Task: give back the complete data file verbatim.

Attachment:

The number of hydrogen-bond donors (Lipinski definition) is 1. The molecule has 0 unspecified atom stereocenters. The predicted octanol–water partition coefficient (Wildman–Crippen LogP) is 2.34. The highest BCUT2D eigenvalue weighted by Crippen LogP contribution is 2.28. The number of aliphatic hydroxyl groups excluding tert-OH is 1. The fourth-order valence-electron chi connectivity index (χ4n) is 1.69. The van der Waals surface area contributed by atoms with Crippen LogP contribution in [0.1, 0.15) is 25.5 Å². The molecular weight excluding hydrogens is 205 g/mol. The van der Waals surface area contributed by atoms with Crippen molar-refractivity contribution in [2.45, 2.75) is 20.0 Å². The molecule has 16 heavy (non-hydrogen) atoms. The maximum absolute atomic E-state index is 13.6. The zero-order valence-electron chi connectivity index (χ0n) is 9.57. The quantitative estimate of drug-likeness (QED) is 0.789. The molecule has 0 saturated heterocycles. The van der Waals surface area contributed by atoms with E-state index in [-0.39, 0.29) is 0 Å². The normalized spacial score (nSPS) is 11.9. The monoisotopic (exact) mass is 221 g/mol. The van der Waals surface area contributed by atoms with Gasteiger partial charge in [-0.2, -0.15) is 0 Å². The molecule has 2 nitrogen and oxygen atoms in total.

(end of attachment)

The number of hydrogen-bond donors (Lipinski definition) is 1. The molecule has 0 unspecified atom stereocenters. The predicted octanol–water partition coefficient (Wildman–Crippen LogP) is 2.34. The highest BCUT2D eigenvalue weighted by Crippen LogP contribution is 2.28. The number of aliphatic hydroxyl groups excluding tert-OH is 1. The fourth-order valence-electron chi connectivity index (χ4n) is 1.69. The van der Waals surface area contributed by atoms with Crippen LogP contribution in [0.1, 0.15) is 25.5 Å². The molecular weight excluding hydrogens is 205 g/mol. The van der Waals surface area contributed by atoms with Crippen molar-refractivity contribution in [2.45, 2.75) is 20.0 Å². The molecule has 16 heavy (non-hydrogen) atoms. The maximum absolute atomic E-state index is 13.6. The zero-order valence-electron chi connectivity index (χ0n) is 9.57. The quantitative estimate of drug-likeness (QED) is 0.789. The molecule has 0 saturated heterocycles. The van der Waals surface area contributed by atoms with E-state index in [-0.39, 0.29) is 0 Å². The normalized spacial score (nSPS) is 11.9. The monoisotopic (exact) mass is 221 g/mol. The van der Waals surface area contributed by atoms with Gasteiger partial charge in [-0.2, -0.15) is 0 Å². The molecule has 2 nitrogen and oxygen atoms in total.